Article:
Access blog on our response to the Growth Fund evaluation

It is pleasing to see the publication of the first two reports from the independent evaluation of the Growth Fund, written by Ecorys and ATQ Consultants. The evaluation is running over the life of the Growth Fund and so these first two reports focus on early lessons, one from the set-up of the overall programme, and the other on evidence of delivery of loans from social investors to charities and social enterprises.

It is also pleasing to see that overall, these reports paint a positive picture of what the Growth Fund is achieving. Loans are reaching the right organisations (more than half turn over less than £250k); at the right sizes (median investment size is £50k); for the right purposes (to support the development of trading activity). Although there is some significant complexity in the Growth Fund structure owing to the nature of the partnership and the respective sources of money, the programme partners and social investors appear to be absorbing this complexity and not passing it on to the charities and social enterprises who benefit.

As the evaluation states:

Experiences of the loan/grant application process have generally been positive so far. VCSEs valued the simplicity of the process, building up a strong relationship with the investor and having an honest and open dialogue.

As this quote from the case studies suggests, VCSEs are benefitting from going through the investment process beyond just accessing money, although it is not without its challenges. Building a better understanding of their own business model is something which will outlive the individual investment. Some very early data on their ability to build resilience and develop their impact is encouraging although should be treated with caution at this stage.

In terms of the experiences of the social investors who have themselves taken on the blend of grant and debt from the Growth Fund and who are making loans to charities and social enterprises, the report highlights some of the challenges they are having with deployment of loans. Overall at the time of writing the Growth Fund was slightly behind on projected deployment and there is a mixed picture within the different funds, all of which are at different stages of development. There are lessons for social investors about the time is takes to build a pipeline of investment and the work needed to market loans to the sector and support capacity building.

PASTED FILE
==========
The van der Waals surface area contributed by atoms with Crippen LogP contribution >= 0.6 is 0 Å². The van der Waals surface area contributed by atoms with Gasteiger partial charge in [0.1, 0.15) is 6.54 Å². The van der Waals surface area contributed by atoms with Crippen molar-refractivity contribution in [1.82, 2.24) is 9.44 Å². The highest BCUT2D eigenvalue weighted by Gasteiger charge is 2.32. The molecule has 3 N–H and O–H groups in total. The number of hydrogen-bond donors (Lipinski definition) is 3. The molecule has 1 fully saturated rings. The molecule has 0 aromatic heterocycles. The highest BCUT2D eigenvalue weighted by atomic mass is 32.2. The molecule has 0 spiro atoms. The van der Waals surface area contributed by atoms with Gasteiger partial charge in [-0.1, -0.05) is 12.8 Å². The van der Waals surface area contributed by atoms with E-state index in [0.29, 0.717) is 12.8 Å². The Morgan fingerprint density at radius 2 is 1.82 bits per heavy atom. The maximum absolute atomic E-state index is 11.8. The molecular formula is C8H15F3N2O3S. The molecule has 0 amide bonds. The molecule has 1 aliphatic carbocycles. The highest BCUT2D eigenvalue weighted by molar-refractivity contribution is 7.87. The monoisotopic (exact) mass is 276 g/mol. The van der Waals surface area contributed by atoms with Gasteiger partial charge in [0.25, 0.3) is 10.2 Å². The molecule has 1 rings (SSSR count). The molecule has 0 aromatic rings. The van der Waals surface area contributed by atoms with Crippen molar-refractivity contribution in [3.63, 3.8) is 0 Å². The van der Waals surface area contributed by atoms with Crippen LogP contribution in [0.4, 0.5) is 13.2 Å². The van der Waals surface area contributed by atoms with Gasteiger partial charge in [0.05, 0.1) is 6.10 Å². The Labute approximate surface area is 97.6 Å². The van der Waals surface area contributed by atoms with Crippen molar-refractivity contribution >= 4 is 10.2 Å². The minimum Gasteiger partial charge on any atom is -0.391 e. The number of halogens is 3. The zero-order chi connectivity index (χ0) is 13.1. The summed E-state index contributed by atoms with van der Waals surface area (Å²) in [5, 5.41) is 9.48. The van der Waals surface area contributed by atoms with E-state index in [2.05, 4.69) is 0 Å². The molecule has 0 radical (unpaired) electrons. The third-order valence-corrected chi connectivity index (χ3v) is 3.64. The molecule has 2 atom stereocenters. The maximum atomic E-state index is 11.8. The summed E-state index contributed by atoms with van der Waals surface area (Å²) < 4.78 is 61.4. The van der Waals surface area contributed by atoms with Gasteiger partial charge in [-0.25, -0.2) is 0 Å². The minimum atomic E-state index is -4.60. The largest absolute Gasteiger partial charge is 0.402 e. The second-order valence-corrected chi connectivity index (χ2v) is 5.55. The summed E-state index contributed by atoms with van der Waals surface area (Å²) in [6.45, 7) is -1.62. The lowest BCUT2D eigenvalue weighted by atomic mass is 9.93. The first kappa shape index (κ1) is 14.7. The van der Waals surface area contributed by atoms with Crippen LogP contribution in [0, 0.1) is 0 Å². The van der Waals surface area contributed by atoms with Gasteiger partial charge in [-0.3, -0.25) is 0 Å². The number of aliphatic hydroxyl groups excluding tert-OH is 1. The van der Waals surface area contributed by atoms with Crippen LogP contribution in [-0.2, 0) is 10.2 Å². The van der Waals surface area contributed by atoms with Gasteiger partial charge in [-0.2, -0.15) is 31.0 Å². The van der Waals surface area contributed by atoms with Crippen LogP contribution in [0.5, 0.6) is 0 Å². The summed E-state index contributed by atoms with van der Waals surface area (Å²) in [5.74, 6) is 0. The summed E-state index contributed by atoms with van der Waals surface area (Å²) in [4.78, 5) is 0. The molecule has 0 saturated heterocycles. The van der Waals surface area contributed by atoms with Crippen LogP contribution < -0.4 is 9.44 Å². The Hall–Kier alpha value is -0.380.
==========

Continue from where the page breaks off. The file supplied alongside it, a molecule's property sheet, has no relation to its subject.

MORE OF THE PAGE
However, it is worth noting that in many cases the forecasts against which deployment is measures were based on a significant number of assumptions. The fact that 166 charities and social enterprises had been supported with loans at the time of writing (this figure is now over 250) is a major achievement. 

There are also important lessons about how the operating costs of smallish loan funds are paid and how the right incentives are created for the funds to make the best investments. Tying operating income to the speed of deployment was probably not entirely appropriate for all the funds and future blended finance programmes would benefit from a diversity of approaches to how fees are paid.